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ServerWorks enters storage controller market

Posted: 21 Jan 2003 ?? ?Print Version ?Bookmark and Share

Keywords:serverworks? sata host controller? serial ata controller? parallel ata? pata?

ServerWorks Corp. has announced its entry to the storage controller market by sampling its new line of serial advanced technology attachment (SATA) host controller that can be used in any computer system including PCI or PCI-X bus technologies.

The line consists of a PCI-X-based four-port SATA controller, a PCI-X-based eight-port SATA controller, and a dual-channel multiplexor, which links either a SATA device or a parallel ATA (PATA) device to two separate host controllers for storage applications that require failover and load balancing abilities.

The controllers are members of the company's SystemI/O product family and feature a core logic technology that manages the flow of data to and from system processors, memory, and peripheral I/O devices.

"Servers are all about I/O bandwidth. ServerWorks initially focused on server platforms, and designed logic that delivers the highest memory and I/O bus bandwidth in the industry. Now we are creating peripherals that can exploit all of that system bandwidth," said David Pulling, EVP of Sales and Marketing at ServerWorks.

The SATA 1.0 specification replaces the 40-conductor flat ribbon cable used to connect disk drives to the motherboards of most PCs with thin and flexible point-to-point cables. The specification also outlines a data transfer rate of up to 150MBps, higher than the 100MBps specified by Parallel ATA.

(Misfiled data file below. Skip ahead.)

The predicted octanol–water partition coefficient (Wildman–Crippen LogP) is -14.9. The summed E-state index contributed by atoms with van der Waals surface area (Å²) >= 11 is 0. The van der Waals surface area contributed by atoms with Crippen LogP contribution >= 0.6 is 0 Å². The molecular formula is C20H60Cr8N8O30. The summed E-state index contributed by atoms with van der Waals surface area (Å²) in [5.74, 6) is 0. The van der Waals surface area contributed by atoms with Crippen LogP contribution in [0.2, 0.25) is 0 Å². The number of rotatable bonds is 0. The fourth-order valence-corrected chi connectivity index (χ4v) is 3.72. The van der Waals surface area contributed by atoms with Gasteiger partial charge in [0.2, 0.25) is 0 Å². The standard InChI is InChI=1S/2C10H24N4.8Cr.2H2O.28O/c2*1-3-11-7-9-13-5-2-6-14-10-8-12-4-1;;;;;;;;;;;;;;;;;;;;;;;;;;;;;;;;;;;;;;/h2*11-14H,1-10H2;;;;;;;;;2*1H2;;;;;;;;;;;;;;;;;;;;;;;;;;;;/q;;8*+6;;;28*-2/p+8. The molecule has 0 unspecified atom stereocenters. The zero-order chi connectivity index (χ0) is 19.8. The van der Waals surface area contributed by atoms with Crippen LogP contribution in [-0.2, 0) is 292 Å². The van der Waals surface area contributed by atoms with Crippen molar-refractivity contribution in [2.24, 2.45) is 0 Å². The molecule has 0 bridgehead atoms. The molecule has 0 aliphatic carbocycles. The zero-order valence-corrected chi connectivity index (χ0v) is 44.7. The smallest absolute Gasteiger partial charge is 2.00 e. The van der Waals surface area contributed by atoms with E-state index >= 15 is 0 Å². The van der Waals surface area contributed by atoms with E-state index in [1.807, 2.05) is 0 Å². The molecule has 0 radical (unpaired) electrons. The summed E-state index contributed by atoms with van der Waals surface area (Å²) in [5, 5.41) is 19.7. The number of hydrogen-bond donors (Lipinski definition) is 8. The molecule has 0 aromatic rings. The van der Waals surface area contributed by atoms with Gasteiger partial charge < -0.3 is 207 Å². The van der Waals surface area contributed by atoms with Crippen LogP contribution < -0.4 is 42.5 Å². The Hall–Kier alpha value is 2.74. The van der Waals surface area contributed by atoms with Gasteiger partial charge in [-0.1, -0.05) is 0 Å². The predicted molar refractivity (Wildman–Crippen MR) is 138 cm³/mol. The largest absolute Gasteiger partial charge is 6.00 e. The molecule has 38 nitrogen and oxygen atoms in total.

Multi-device control

The SWC-IB7453 quad host controller can manage up to four SATA devices, while the SWC-IB7451 octal host controller can support eight. System designers can utilize either component to support JBOD ("Just a Bunch Of Drives") or RAID (Redundant Array of Independent Disks) array configurations.

These arrays can be linked directly to the host computer via its local PCI-X bus, or they can be used within SAN and NAS storage nodes, which are then attached to a remote host computer via FibreChannel, iSCSI, or InfiniBand.

The SATA controllers support hot-plug capability and can be attached to the drives they control using either standard Serial ATA cables or via backplane interfaces. The latter mode enables individual disk drives to be individually inserted or removed from a storage rack while the system remains in operation.

Existing drivers, designed for use with standard PATA controllers, can be used on the SATA controllers without modification. Alternately, software drivers for the new controllers can invoke Queued Direct Memory Access, which supports ultra-deep command queues with up to 256 commands per queue for each port, along with individual DMA engines for each port.

Redundant links

Apart from the new host controllers, ServerWorks has also introduced the SWC-IB7452 multiplexor device that provides upstream links to two SATA host controllers and downstream links to a SATA or PATA device.

The upstream links allow the attached drive to be shared by both SATA controllers, facilitating the construction of redundant storage arrays and enabling load-sharing arrangements. The downstream link can be configured to handle either SATA or PATA peripherals, giving system suppliers and end users the ability to mix and match legacy parallel drives and new serial drives.





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